Q. In a girl child can rape have a negative effect on her reproductive health? How?

A. Yes. Rape can cause physical and psychological impact to the victim. It could end up with teenage pregnancies which could be a risk for life for these young girls. Also, negative psychological stress occurring at a younger age could pose major problems in later life in their sexual relationships with their partners.

Q. What are the signs and symptoms to look for in a child who has been abused? Explain in detail.

A. When a child is brought with a suspected abuse they look very disturbed and depressed.

Externally look for injuries in the skin like cuts, abrasions and burn marks. In babies look for tears of the lips and injuries in mouth due to forceful bottle feeding. Check for injuries causing fracture to legs and arms.

Boggy masses in the tummy and injuries to external genitalia should be checked.

An unusually drowsy child or presenting with fits may raise the suspicion of head injuries and bleeding into the brain.

Q. Can an abused child have suicidal thoughts?

A. Yes.

Q. What about early pregnancy? Children as young as nine and ten have been found to be pregnant mostly by their own family members and end up as mothers while they themselves are still children. What is the effect of this traumatic experience on a child with no coping skills to deal with motherhood.

A. Firstly they may be unaware of the physical changes due to pregnancy, especially, morning sickness and other physical difficulties. Her body may not be ready to carry the fetus. Delivery itself is painful and following delivery in a hospital among other females of child bearing age, feeding and carrying the baby may cause extra stress to these little girls who should be playing with dolls.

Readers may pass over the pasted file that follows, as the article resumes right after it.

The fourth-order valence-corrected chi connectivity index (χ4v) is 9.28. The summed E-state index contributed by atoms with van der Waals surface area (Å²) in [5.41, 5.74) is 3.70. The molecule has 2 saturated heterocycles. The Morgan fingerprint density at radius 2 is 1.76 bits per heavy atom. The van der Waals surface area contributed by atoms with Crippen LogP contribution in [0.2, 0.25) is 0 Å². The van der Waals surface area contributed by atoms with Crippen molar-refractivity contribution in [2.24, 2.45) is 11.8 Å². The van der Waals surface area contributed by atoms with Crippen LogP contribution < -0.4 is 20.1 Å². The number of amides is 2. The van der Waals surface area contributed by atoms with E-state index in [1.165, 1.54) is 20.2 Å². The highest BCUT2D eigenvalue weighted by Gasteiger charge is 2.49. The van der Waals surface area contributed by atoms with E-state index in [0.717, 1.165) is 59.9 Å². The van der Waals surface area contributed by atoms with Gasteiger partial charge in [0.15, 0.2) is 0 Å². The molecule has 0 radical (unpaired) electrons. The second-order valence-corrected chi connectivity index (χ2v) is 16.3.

The baby on the one hand suffers and the young mother who does not understand the situation would suffer from physical and psychological stress which ultimately lead to a traumatic experience lasting a whole life.

Q. Malnutrition and lack of balanced diets are still prevalent among children in certain parts of the country. Since all children are entitled to lead healthy lives isn’t this too a form of child abuse?

A. If it is intentional it is.

Q. But in most families poor economy hinder these children from getting a balanced diet.

A. Yes. As the families have a poor income they use their kids as a source of generating income. Child labour, pornography and drug trafficking are various forms of child abuse, and as a result these kids lose their chance of education and end up in courts.

Q. Social discrimination and prejudice are often cited as obstacles to children seeking fair justice in courts. Do you agree?

A. Mostly yes. There are courts dedicated to children that provide some justice to them.

Q. Rights of the disabled child has been a neglected area. Children with disabilities are vulnerable to abuse, especially sexual, as they are unaware of the consequences. Your comments.

A. Yes. This is a grossly neglected area. Their rights are hidden due to certain legislations that prohibit their expressions. Disabled kids get abused at home, school and the community both physically and sexually due to their ignorance.

It is imperative as a community that everyone should be aware of their rights and respect and protect others’ rights. This should be included in the school curriculum so that they are aware of this.

Q. What are the gaps you see in ensuring that all Lankan children live happy lives free of violence or any form of abuse? Do you think more attention should be paid to research and in depth studies?

A. Yes, especially vulnerable groups in the previously war affected areas, children with disability, inmates of Children’s Homes, parents in prison and dealing in illicit drugs. An island wide data is needed to overcome the menace of child abuse with the collaboration of state and private sector institutions, i.e. the National Child Protection Authority, Women in Need, Women and Children officers in Sri Lanka Police, etc.

Q. Any recent interventions by the Ministry of Health in place?

A. In child protection, strengthening the enabling environment to protect children from violence, abuse and exploitation remained the priority. As one of 13 ‘pathfinder’ countries of the global partnership to end violence against children, the Sri Lankan Government launched a ‘national partnership to end violence against children’ (NPEVAC) in June 2017. UNICEF Sri Lanka played a critical role in it, including the development of a country discussion paper to identify the current situation regarding children’s experiences of maltreatment and to recommend solutions.

Q. Your message to parents, teachers and adults with reference to minimising risks of child abuse?

A. Children are pure and innocent. As responsible adults we should protect them from abuse.